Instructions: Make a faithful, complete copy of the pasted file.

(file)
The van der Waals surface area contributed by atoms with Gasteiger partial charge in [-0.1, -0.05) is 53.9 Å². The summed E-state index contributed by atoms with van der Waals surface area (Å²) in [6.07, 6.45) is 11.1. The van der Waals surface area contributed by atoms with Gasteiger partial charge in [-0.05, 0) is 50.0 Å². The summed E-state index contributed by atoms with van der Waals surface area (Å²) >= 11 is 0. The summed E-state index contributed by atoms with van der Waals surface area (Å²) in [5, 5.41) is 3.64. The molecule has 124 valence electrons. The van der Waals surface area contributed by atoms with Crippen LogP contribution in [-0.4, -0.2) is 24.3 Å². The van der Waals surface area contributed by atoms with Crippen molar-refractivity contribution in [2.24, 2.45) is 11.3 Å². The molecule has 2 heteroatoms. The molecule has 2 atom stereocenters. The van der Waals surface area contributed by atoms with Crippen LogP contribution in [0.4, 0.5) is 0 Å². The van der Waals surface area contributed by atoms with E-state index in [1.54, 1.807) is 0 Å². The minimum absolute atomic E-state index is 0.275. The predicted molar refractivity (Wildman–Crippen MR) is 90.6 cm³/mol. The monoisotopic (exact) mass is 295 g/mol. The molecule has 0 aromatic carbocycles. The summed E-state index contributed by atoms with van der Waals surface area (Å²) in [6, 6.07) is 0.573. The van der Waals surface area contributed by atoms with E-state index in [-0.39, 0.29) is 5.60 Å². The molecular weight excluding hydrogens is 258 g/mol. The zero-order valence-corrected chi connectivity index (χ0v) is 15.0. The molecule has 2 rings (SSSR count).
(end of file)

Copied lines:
The van der Waals surface area contributed by atoms with Gasteiger partial charge in [-0.1, -0.05) is 53.9 Å². The summed E-state index contributed by atoms with van der Waals surface area (Å²) in [6.07, 6.45) is 11.1. The van der Waals surface area contributed by atoms with Gasteiger partial charge in [-0.05, 0) is 50.0 Å². The summed E-state index contributed by atoms with van der Waals surface area (Å²) >= 11 is 0. The summed E-state index contributed by atoms with van der Waals surface area (Å²) in [5, 5.41) is 3.64. The molecule has 124 valence electrons. The van der Waals surface area contributed by atoms with Crippen LogP contribution in [-0.4, -0.2) is 24.3 Å². The van der Waals surface area contributed by atoms with Crippen molar-refractivity contribution in [2.24, 2.45) is 11.3 Å². The molecule has 2 heteroatoms. The molecule has 2 atom stereocenters. The van der Waals surface area contributed by atoms with Crippen LogP contribution in [0.4, 0.5) is 0 Å². The van der Waals surface area contributed by atoms with E-state index in [1.54, 1.807) is 0 Å². The minimum absolute atomic E-state index is 0.275. The predicted molar refractivity (Wildman–Crippen MR) is 90.6 cm³/mol. The monoisotopic (exact) mass is 295 g/mol. The molecule has 0 aromatic carbocycles. The summed E-state index contributed by atoms with van der Waals surface area (Å²) in [6, 6.07) is 0.573. The van der Waals surface area contributed by atoms with E-state index in [-0.39, 0.29) is 5.60 Å². The molecular weight excluding hydrogens is 258 g/mol. The zero-order valence-corrected chi connectivity index (χ0v) is 15.0. The molecule has 2 rings (SSSR count).